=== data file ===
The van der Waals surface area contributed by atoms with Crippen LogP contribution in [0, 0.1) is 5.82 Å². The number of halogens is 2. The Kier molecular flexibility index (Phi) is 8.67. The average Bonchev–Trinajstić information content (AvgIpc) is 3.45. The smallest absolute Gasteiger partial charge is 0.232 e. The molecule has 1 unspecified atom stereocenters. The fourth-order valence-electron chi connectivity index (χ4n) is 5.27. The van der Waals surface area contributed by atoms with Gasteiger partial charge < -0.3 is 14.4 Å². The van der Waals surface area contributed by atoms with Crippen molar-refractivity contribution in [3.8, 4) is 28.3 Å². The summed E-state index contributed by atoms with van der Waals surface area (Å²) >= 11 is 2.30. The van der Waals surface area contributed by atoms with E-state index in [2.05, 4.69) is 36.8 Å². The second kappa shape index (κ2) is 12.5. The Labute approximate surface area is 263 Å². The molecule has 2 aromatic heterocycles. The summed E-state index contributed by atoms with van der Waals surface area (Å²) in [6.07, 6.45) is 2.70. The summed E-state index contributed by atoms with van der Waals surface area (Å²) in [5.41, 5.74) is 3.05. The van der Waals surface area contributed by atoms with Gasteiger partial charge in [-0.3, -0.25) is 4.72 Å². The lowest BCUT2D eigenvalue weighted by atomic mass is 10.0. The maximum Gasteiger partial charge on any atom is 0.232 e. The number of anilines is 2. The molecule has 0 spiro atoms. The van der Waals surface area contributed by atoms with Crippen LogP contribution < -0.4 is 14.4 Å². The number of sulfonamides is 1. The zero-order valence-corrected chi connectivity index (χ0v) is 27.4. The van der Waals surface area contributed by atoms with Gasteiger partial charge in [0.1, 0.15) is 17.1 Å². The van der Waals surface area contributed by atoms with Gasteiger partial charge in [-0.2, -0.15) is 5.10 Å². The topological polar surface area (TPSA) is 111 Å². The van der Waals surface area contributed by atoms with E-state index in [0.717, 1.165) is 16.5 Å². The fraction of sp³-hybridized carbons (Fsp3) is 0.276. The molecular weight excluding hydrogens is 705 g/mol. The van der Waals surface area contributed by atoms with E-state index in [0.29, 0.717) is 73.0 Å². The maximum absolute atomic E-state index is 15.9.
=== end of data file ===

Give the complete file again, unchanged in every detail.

The van der Waals surface area contributed by atoms with Crippen LogP contribution in [0, 0.1) is 5.82 Å². The number of halogens is 2. The Kier molecular flexibility index (Phi) is 8.67. The average Bonchev–Trinajstić information content (AvgIpc) is 3.45. The smallest absolute Gasteiger partial charge is 0.232 e. The molecule has 1 unspecified atom stereocenters. The fourth-order valence-electron chi connectivity index (χ4n) is 5.27. The van der Waals surface area contributed by atoms with Gasteiger partial charge < -0.3 is 14.4 Å². The van der Waals surface area contributed by atoms with Crippen molar-refractivity contribution in [3.8, 4) is 28.3 Å². The summed E-state index contributed by atoms with van der Waals surface area (Å²) >= 11 is 2.30. The van der Waals surface area contributed by atoms with E-state index in [2.05, 4.69) is 36.8 Å². The second kappa shape index (κ2) is 12.5. The Labute approximate surface area is 263 Å². The molecule has 2 aromatic heterocycles. The summed E-state index contributed by atoms with van der Waals surface area (Å²) in [6.07, 6.45) is 2.70. The summed E-state index contributed by atoms with van der Waals surface area (Å²) in [5.41, 5.74) is 3.05. The van der Waals surface area contributed by atoms with Gasteiger partial charge in [-0.3, -0.25) is 4.72 Å². The lowest BCUT2D eigenvalue weighted by atomic mass is 10.0. The maximum Gasteiger partial charge on any atom is 0.232 e. The number of anilines is 2. The molecule has 0 spiro atoms. The van der Waals surface area contributed by atoms with Crippen LogP contribution < -0.4 is 14.4 Å². The number of sulfonamides is 1. The zero-order valence-corrected chi connectivity index (χ0v) is 27.4. The van der Waals surface area contributed by atoms with Gasteiger partial charge in [0.1, 0.15) is 17.1 Å². The van der Waals surface area contributed by atoms with Gasteiger partial charge in [-0.2, -0.15) is 5.10 Å². The topological polar surface area (TPSA) is 111 Å². The van der Waals surface area contributed by atoms with E-state index in [0.717, 1.165) is 16.5 Å². The fraction of sp³-hybridized carbons (Fsp3) is 0.276. The molecular weight excluding hydrogens is 705 g/mol. The van der Waals surface area contributed by atoms with E-state index in [0.29, 0.717) is 73.0 Å². The maximum absolute atomic E-state index is 15.9.